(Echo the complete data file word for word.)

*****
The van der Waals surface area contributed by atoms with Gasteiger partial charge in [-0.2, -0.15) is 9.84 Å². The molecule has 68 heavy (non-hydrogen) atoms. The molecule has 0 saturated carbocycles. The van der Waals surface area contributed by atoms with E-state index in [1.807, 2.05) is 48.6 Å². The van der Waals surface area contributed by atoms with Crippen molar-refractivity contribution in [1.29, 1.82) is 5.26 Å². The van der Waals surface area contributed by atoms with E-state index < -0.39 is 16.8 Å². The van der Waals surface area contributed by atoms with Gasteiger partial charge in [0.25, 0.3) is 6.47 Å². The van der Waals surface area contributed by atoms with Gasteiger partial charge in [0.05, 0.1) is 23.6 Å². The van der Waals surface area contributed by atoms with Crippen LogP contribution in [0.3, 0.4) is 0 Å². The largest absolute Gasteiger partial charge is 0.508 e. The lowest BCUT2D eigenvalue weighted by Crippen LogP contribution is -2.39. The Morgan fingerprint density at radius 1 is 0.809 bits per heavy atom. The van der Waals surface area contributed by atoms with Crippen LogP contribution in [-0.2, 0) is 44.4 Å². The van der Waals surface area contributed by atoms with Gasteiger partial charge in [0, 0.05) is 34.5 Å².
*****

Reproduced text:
The van der Waals surface area contributed by atoms with Gasteiger partial charge in [-0.2, -0.15) is 9.84 Å². The molecule has 68 heavy (non-hydrogen) atoms. The molecule has 0 saturated carbocycles. The van der Waals surface area contributed by atoms with E-state index in [1.807, 2.05) is 48.6 Å². The van der Waals surface area contributed by atoms with Crippen molar-refractivity contribution in [1.29, 1.82) is 5.26 Å². The van der Waals surface area contributed by atoms with E-state index < -0.39 is 16.8 Å². The van der Waals surface area contributed by atoms with Gasteiger partial charge in [0.25, 0.3) is 6.47 Å². The van der Waals surface area contributed by atoms with Gasteiger partial charge in [0.05, 0.1) is 23.6 Å². The van der Waals surface area contributed by atoms with Crippen LogP contribution in [0.3, 0.4) is 0 Å². The largest absolute Gasteiger partial charge is 0.508 e. The lowest BCUT2D eigenvalue weighted by Crippen LogP contribution is -2.39. The Morgan fingerprint density at radius 1 is 0.809 bits per heavy atom. The van der Waals surface area contributed by atoms with Crippen LogP contribution in [-0.2, 0) is 44.4 Å². The van der Waals surface area contributed by atoms with Gasteiger partial charge in [0, 0.05) is 34.5 Å².